Symptoms may include hypertonicity (increased muscle tone), clonus (a series of rapid muscle contractions), exaggerated deep tendon reflexes, muscle spasms, scissoring (involuntary crossing of the legs), and fixed joints. The degree of spasticity varies from mild muscle stiffness to severe, painful, and uncontrollable muscle spasms. Spasticity can interfere with rehabilitation in patients with certain disorders, and often interferes with daily activities.

Almost everyone with MS will have some loss of mobility, which may take the form of impaired (lessened) motor control, muscle weakness, impaired balance, and spasticity. Spasticity is one of the primary symptoms of MS and is characterized by weakness, loss of dexterity, and the inability to control specific movements. It's usually more severe in the legs and torso. Mobility can also be affected by many non-physical factors including mental well-being, social networks, fatigue, and even the weather.

The Cause

Spasticity occurs as a result of an imbalance between the excitatory and inhibitory signals from the brain and/or spinal cord. Excitatory signals send messages to other neurons, firing them into action, whereas inhibitory signals stop neurons firing and suppress a response, such as stopping a full bladder from spontaneously emptying itself. It's thought that there is an interruption of the inhibitory signals along the spinal cord and in the brain which results in an increased excitation and therefore an imbalance.

Spasticity can be complicated by dystonia where the problem is not only increased muscle tone but odd postures such as neck twisting to one side or the other. Dystonia can also exist alone as an isolated movement disorder in MS. One or more muscles or muscle groups can be involved in spasticity or dystonia. Muscle spasticity, or excessive tightness, is common and may be more disabling than weakness.

It can get worse when it's too hot or cold, when you have an infection, or if you're wearing tight clothing. It can also be present at any point of the disease (early or late onset) and the symptoms can vary from mild to severe. In severe cases, spasticity can even cause a limb to become "frozen" in a bent position, requiring immediate medical attention.

It's important that the person with spasticity is positioned correctly when sitting and lying down to prevent limbs becoming fixed in an inappropriate position. They should be able to lie flat every day in order to stretch the muscles involved. Lying on the side and standing are also useful for stretching muscles in spasm. Posture when sitting needs to be well balanced and stable. Special seating systems are available to help with this. The person should be moved regularly to avoid damage to skin and help in joint mobility. Design of the wheelchair is also important, as it's essential that it provides support for the upper body and limbs.

Spasticity affects body functions and can cause activity limitations and participation restrictions, primarily due to its effect on functional movement.

Detrimental Consequences Associated with Spasticity:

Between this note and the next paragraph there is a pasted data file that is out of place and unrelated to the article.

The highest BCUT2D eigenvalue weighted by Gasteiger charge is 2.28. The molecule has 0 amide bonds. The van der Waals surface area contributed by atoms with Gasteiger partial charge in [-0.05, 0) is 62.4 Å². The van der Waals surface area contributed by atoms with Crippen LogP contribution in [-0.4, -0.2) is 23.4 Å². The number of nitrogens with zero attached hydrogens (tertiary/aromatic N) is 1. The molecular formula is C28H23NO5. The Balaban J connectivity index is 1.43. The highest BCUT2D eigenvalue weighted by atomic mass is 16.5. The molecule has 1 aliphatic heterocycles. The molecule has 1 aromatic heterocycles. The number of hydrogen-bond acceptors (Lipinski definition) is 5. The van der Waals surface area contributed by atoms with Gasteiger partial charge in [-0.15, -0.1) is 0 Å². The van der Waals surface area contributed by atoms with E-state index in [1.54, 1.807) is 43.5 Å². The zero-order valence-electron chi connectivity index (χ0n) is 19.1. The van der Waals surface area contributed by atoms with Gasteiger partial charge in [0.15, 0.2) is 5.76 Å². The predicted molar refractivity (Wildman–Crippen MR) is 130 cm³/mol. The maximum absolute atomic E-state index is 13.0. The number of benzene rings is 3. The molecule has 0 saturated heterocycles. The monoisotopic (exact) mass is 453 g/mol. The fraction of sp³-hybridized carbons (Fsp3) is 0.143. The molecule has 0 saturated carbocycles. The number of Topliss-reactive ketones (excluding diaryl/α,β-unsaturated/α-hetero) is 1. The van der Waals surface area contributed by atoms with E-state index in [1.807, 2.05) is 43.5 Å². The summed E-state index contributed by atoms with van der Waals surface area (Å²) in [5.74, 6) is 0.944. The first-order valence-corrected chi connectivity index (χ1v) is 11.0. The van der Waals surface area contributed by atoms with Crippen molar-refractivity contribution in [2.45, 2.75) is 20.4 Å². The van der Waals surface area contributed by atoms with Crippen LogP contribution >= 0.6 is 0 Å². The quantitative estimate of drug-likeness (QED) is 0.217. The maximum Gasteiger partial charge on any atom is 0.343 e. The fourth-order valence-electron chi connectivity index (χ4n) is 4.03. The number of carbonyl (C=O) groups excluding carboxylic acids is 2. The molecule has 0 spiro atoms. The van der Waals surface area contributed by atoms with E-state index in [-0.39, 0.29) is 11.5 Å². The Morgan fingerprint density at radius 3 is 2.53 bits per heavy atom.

Interference with mobility, ability to exercise and the range of motion in joints
Negative impact on endurance and energy expenditure
Interference with the activities of daily living
Discomfort or pain
Sleep disturbance

Treating MS Spasticity

Physical therapy, medications, surgery, or a mix of these treatments can ease spasticity when you have MS. To decide the best way to help you, your doctors will think about your overall health, how severe your symptoms are. Other considerations that need to be looked at range from pain level, cost, side effects, and so on.

Physical and Occupational Therapy
Most of the time, a physical therapist can treat MS spasticity with a basic physical therapy stretching program. The goal is to lengthen your muscles which should ease the condition. An occupational therapist may recommend different tools, like splints, casts, or braces, to keep up your range of motion and flexibility. If physical and occupational therapy don’t help, your doctor may want to try medications.

The most common medications to treat the condition include the muscle relaxants baclofen (Gablofen, Kemstro, Lioresal) and tizanidine (Zanaflex). Another option is diazepam (Valium), which can help you sleep if nighttime spasms keep you awake. If pills don’t work, your doctor might be able to put a pump inside your body to deliver the medication directly to your spinal fluid like with a baclofen pump. You can also get shots of botulinum toxin (such as Botox or Myobloc) to relax your muscles.

When other treatments don't work, there are two types of surgery that can treat spasticity:

Rhizotomy is where a surgeon cuts away part of the spinal nerve. The goal is to relieve pain or ease muscle tension.
Tenotomy is where a surgeon cuts severely tight tendons away from the muscles. It may make spasticity happen less often and make it less severe, depending on how old you are. Over time, you may need to have the surgery again.

These surgeries can help, but they’re usually only for extreme cases of spasticity and are rarely performed in patients with MS.

It's important to approach spasticity management from an interdisciplinary team approach with everyone involved so they can better identify goals and make the adjustments necessary to attain optimal spasticity management. Goals of spasticity management should be orientated towards the improvement of function and improved comfort, and an individual's response to interventions such as medications, rehabilitation or surgery needs to be closely monitored.